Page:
Analog buffer with op-amp at 0V input

As a continuation of the previously asked question and accepted answer Analog 0...10V signal splitting, I have a new question.

We implemented two analog buffers with LF353P and the rails are connected to 24V and 0V. We inserted the analog buffer between source and sink since the sink has capacitance on its input which affects our measurement. (Second analog buffer is redundant, but it can also be inserted between source and monitor)

The accepted answer works as intended with a slight problem. Signal coming out of the sink can reach 0V, and when the op-amp input signal is near 0V, the output from op-amp is at 22.#V which results in an error state in the sink.

My understanding is that this is because the input voltage is near the lower rail voltage of op-amp. If my reasoning is correct, the following circuit will be able to output 0V..10V (with both 0V and 10V being possible outputs):

Those batteries should be able to drive op-amp for a long time since the current needed by op-amp and sink is measured in mA. Is my reasoning and approach to the solution correct?

• You are exceeding the input common mode range and experiencing phase reversal. You could just use a rail-to-rail opamp. If you need true 0V output (and not just near 0V output) then you will need to provide a sligthly negative supply either way. Jul 3, 2020 at 14:27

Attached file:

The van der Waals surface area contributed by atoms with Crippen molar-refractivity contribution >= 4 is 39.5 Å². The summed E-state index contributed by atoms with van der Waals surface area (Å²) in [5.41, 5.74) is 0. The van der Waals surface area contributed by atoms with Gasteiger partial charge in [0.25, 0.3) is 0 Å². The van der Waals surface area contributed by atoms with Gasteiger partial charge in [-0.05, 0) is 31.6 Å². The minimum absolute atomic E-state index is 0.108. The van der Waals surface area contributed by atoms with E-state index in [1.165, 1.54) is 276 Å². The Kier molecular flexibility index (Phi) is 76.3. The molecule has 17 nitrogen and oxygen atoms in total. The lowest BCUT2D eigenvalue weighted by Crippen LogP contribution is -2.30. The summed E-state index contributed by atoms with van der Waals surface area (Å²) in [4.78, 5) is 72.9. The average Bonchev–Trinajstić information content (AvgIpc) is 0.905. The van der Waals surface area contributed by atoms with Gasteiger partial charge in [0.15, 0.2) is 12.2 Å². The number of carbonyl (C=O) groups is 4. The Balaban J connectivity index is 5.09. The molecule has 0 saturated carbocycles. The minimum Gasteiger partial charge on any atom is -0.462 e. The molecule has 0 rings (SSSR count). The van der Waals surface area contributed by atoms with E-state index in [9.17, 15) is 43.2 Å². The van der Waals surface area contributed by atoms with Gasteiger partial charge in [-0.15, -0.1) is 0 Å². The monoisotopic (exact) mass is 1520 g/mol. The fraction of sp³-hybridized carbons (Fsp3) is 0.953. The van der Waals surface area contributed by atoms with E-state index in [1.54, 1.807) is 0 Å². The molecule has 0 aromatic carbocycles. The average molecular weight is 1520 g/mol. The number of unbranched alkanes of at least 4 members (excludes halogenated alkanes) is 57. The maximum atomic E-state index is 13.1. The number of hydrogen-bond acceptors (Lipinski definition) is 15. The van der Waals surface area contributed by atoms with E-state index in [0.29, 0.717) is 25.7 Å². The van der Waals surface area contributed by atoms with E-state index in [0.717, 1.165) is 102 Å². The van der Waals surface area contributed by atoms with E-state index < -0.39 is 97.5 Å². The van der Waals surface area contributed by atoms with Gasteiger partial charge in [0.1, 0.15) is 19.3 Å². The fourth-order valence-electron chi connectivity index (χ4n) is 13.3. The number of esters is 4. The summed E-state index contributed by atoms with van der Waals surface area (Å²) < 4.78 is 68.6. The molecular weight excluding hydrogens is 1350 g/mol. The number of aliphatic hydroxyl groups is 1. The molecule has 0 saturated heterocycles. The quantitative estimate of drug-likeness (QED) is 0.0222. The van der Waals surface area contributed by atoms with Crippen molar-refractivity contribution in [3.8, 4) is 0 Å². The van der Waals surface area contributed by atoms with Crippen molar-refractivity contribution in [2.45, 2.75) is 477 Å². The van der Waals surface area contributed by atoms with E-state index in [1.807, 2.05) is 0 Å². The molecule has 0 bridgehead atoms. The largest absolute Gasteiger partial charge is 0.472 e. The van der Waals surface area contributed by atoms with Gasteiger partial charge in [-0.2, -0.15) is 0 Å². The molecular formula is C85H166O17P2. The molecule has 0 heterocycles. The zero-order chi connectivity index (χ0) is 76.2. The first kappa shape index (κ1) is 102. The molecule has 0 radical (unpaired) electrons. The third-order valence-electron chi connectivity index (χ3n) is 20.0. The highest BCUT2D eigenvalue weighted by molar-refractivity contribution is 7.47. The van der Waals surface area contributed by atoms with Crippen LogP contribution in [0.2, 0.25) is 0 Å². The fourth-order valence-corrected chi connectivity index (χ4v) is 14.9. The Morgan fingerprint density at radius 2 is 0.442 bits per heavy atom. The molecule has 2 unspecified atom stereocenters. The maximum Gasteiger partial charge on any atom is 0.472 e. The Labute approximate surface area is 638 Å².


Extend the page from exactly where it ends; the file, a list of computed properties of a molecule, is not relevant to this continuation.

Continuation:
• Most op-amps will need 2 or 3 volts headroom on the positive rail. Jul 3, 2020 at 14:29

That opamp (LF353P) only works to within 4 V of the supply rail, so won't work with the 1.5 V negative supply you show.

What you need is a rail-rail opamp such as TLV2771 -- see https://www.ti.com/lit/an/sloa039a/sloa039a.pdf

Depending on your high voltage, you may not need the middle 1.5 V cell. note that cells which are nominally 1.5 V will vary from 1.9 V (new) to 0.9 V at end of life. Thus your 9 V cell will also discharge to below 6 V.

• Thank you for your answer. I'm lost in the naming convention of op-amps, and local shops have poor filtering options for their catalogs. Nevertheless, since our system has a 24V supply, I only planned for batteries to lower the voltage on the bottom rail. I spent some time perusing local shops, and I think that I found what I need: LM2904. If I'm correct, it is a rail-to-rail op-amp that can handle close to rail input/output, and it can run on 24V we have in system. It should be able to handle 0...10V signal that we need to buffer. Jul 6, 2020 at 8:56

Some opamps use only ONE type of input diffpair; some opamps use TWO types of input diffpairs.

To handle rail-rail inputs, you need the second type of opamp.